January 18, 2019
In 2017, the United States recorded 70,237 drug overdose deaths; among these, 47,600 (67.8%) involved an opioid, and 28,466 (40.5%) involved a synthetic opioid other than methadone (e.g., fentanyl and tramadol) (1). During 2013–2017, sustained growth in the availability of illicitly manufactured fentanyl (IMF) drove large increases in overdose deaths involving a synthetic opioid other than methadone (1). Specifically, the number of drug products obtained by law enforcement that were submitted for laboratory testing and tested positive for fentanyl (fentanyl submissions) increased rapidly, especially in the Midwest and Northeast U.S. Census regions.
January 16, 2019
The CDC has identified 220 counties at risk of outbreaks of HIV and/or hepatitis C as a result of the opioid epidemic. These represent only the top 5% of counties in the nation based on 6 factors assessed. Health officials responsible for these counties should be particularly sensitive to ensure targeted, evidence-based interventions and services are available.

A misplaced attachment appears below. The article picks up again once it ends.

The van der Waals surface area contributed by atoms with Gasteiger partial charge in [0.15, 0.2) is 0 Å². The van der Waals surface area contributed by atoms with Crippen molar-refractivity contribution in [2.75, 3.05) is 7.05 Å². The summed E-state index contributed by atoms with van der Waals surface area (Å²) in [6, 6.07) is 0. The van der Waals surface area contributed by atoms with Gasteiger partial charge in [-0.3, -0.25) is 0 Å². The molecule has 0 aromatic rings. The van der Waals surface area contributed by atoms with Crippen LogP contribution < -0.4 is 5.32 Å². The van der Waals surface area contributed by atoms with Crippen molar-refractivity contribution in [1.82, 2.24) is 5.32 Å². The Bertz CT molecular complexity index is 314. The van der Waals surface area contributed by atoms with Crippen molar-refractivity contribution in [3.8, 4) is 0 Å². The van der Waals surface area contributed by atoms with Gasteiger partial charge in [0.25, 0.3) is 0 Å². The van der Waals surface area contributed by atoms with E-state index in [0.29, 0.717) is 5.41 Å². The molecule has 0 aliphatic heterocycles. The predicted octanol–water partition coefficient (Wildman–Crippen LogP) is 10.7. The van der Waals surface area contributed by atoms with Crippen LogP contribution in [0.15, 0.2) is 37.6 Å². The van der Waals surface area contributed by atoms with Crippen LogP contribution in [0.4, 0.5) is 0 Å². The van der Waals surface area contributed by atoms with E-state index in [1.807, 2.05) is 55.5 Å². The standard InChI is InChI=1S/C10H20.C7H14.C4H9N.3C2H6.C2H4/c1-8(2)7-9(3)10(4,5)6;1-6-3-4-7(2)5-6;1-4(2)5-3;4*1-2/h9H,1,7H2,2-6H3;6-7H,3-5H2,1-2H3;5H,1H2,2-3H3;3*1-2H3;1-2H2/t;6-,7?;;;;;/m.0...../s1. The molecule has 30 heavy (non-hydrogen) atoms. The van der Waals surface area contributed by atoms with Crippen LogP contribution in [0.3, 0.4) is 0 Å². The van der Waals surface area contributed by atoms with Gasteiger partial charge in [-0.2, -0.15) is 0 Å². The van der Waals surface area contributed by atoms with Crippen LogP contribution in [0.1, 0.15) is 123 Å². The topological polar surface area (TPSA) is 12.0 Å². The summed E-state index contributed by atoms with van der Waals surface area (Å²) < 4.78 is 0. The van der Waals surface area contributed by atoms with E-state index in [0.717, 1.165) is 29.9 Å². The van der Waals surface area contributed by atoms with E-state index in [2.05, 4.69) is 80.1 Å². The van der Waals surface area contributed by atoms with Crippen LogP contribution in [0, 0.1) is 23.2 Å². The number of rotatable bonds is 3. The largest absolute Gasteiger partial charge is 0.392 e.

January 10, 2019
Kaiser Family Foundation provides reliable state health data, including opioid overdose deaths by race and ethnicity. This data set is particularly helpful for understanding how opioid overdoes death rates among different races and ethnic groups differ between states.
November 1, 2018
True stories and lessons learned from those still standing through adversity and fiery trials. Hosted by Recovery Writer Annie Highwater, Author of books "Unhooked", and "Unbroken." Created for sharing the lives of those who have struggled with (or have been adjacent to), addiction, alcoholism, codependency, crisis and chaos. Names, and minor details have been changed to preserve anonymity, but the experiences are real, raw and true. The purpose of this podcast is to let you know you're NOT alone. The world falls apart for everyone at some point, but ANYONE can recover and rise. Annie Highwater is a contributor to our book "Not Far From Me: Stories of Opioids and Ohio."
August 14, 2018
It's 2003, and as a college freshman in Cleveland, our narrator is adrift until he meets Emily. The two of them experience an instant, life-changing connection. But when he almost loses her, he chooses to make an indelible statement: he joins the Army. The outcome will not be good for either of them. As a medic in Iraq, he is unprepared for the realties that await him. He and his fellow soldiers huff computer duster, abuse painkillers, and watch porn. Many of them die. When he comes home, his PTSD is profound. As the opioid crisis sweeps through the Midwest, it drags both him and Emily along with it. As their addictions worsen, and with their money drying up, he stumbles onto what seems like the only possible solution—robbing banks.